Welcome to the improv that is the New Mexico School for the Arts.
Improvisation has been the name of the game since the state charter high school opened in a former Catholic elementary school in 2010. The school moved into the former Sanbusco Market Center in 2019.
In the first year at Sanbusco, the paseo of the former shopping center served as the dining area. So far, there hasn’t been a second year for students on campus.
While students are learning from home, Klinger Constructors of Albuquerque is building a cafeteria at the school. Work is ahead of schedule because no students or teachers have been around since construction started in March, Head of School Eric Crites said.
“One of the things I’m most excited about is the cafeteria is intentionally designed to be the heart of the school,” Crites said. “It creates an additional space for our artists to come together to work on senior projects. We are going to apply the same philosophy as we did to the classrooms that everything is moveable.”
The cafeteria will also be the public event space and serve as a study hall.
“We will have a gathering space where the entire school can meet,” school President Cindy Montoya said. “We will have a proper eating area.”
The cafeteria will have a movable stage to create a performance space, Crites said.
The school substantially remodeled Sanbusco’s three buildings, one dating to 1880. The cafeteria is the first new structure. A dormitory for 60 students and a theater are slated for the future, Crites said.
The $3.8 million, 7,486-square-foot cafeteria will have a 4,956-square-foot assembly space with capacity for 330 students. The school now has 286 students.
The 1,365-square-foot kitchen will remain empty because of budget constraints but will become a full kitchen to prepare meals for dorm students once the dormitory is built. Crites said the school will ask the Legislature in 2021 for $1.465 million to finish the cafeteria, including building out the kitchen.
The school received $4.2 million in capital funding in 2019 from the Legislature to cover the design of the cafeteria, the initial design of the dormitory, demolition costs and construction of the cafeteria minus the kitchen, fencing on the courtyard outside the cafeteria and other finishing items, Crites said.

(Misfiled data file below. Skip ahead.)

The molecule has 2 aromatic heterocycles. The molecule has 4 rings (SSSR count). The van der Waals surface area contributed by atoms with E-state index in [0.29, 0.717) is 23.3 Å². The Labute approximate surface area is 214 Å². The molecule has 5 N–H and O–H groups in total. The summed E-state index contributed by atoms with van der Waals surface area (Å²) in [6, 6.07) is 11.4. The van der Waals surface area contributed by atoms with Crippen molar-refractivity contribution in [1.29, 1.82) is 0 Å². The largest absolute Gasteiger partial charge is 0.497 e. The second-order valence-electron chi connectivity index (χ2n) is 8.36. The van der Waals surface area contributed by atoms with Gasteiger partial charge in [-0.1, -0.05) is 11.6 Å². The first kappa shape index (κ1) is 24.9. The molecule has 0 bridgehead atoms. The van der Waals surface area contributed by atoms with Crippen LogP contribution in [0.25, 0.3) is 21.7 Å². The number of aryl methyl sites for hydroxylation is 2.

A dormitory eventually will be built across the courtyard from the cafeteria. Students living in Albuquerque ride the New Mexico Rail Runner Express commuter train, and those in Los Alamos, Española, the Pojoaque Valley and Abiquiú take the Park and Ride bus. Students from farther away would live in the dorms.
Dorm students lived at the Immaculate Heart of Mary Retreat and Conference Center until in-school teaching ended March 12 and the residential program was suspended.
The school acquired Sanbusco Market Center in 2015 and started renovations in March 2018. The work involved extensive demolition, shoring up the foundation and converting retail space into classrooms, rehearsal halls and practice rooms, Montoya said.
Construction was completed in July 2019 and school started in August 2019.
“We literally moved an entire school in a week,” Montoya said.
The cafeteria should be finished in May.
“As an arts school, we have a lot of experience of using every square foot we have for multiple purposes,” Crites said. “When you have a community full of creative thinkers, you see a lot of ingenuity happening. The fact we were able to repurpose a structure that has had so many uses over the years into a space that allows us to operate a full academic curriculum and full arts curriculum is remarkable.”